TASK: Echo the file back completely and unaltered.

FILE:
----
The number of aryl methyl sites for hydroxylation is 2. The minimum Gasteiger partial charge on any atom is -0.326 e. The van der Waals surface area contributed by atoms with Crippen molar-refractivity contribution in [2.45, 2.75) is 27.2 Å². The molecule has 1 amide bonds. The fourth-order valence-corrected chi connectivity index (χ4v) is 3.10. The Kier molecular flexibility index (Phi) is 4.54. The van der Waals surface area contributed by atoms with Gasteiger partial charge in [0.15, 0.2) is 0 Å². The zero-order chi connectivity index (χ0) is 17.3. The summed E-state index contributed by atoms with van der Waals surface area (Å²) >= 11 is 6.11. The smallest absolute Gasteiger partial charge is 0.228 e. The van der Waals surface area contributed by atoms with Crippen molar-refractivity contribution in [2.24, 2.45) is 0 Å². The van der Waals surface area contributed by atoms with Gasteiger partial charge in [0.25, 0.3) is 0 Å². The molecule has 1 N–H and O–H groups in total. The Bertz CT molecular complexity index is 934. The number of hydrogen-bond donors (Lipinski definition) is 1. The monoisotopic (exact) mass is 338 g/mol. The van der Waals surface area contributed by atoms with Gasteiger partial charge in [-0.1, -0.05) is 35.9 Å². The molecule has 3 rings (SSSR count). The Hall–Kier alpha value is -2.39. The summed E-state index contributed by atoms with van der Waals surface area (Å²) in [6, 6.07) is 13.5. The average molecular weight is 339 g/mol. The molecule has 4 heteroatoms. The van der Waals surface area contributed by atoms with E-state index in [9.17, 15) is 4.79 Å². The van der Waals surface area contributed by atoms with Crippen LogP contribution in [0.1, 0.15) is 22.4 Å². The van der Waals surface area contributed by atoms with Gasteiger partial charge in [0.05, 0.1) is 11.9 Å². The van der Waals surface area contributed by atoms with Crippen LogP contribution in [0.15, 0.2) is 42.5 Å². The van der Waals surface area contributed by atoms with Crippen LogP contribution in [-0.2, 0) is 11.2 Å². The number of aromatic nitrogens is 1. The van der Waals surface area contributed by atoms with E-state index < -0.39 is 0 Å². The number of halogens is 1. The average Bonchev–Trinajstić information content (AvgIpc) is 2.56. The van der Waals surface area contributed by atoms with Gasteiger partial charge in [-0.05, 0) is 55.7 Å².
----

The number of aryl methyl sites for hydroxylation is 2. The minimum Gasteiger partial charge on any atom is -0.326 e. The van der Waals surface area contributed by atoms with Crippen molar-refractivity contribution in [2.45, 2.75) is 27.2 Å². The molecule has 1 amide bonds. The fourth-order valence-corrected chi connectivity index (χ4v) is 3.10. The Kier molecular flexibility index (Phi) is 4.54. The van der Waals surface area contributed by atoms with Gasteiger partial charge in [0.15, 0.2) is 0 Å². The zero-order chi connectivity index (χ0) is 17.3. The summed E-state index contributed by atoms with van der Waals surface area (Å²) >= 11 is 6.11. The smallest absolute Gasteiger partial charge is 0.228 e. The van der Waals surface area contributed by atoms with Crippen molar-refractivity contribution in [2.24, 2.45) is 0 Å². The van der Waals surface area contributed by atoms with Gasteiger partial charge in [0.25, 0.3) is 0 Å². The molecule has 1 N–H and O–H groups in total. The Bertz CT molecular complexity index is 934. The number of hydrogen-bond donors (Lipinski definition) is 1. The monoisotopic (exact) mass is 338 g/mol. The van der Waals surface area contributed by atoms with Gasteiger partial charge in [-0.1, -0.05) is 35.9 Å². The molecule has 3 rings (SSSR count). The Hall–Kier alpha value is -2.39. The summed E-state index contributed by atoms with van der Waals surface area (Å²) in [6, 6.07) is 13.5. The average molecular weight is 339 g/mol. The molecule has 4 heteroatoms. The van der Waals surface area contributed by atoms with E-state index in [9.17, 15) is 4.79 Å². The van der Waals surface area contributed by atoms with Crippen LogP contribution in [0.1, 0.15) is 22.4 Å². The van der Waals surface area contributed by atoms with Gasteiger partial charge in [0.05, 0.1) is 11.9 Å². The van der Waals surface area contributed by atoms with Crippen LogP contribution in [0.15, 0.2) is 42.5 Å². The van der Waals surface area contributed by atoms with Crippen LogP contribution in [-0.2, 0) is 11.2 Å². The number of aromatic nitrogens is 1. The van der Waals surface area contributed by atoms with E-state index < -0.39 is 0 Å². The number of halogens is 1. The average Bonchev–Trinajstić information content (AvgIpc) is 2.56. The van der Waals surface area contributed by atoms with Gasteiger partial charge in [-0.05, 0) is 55.7 Å².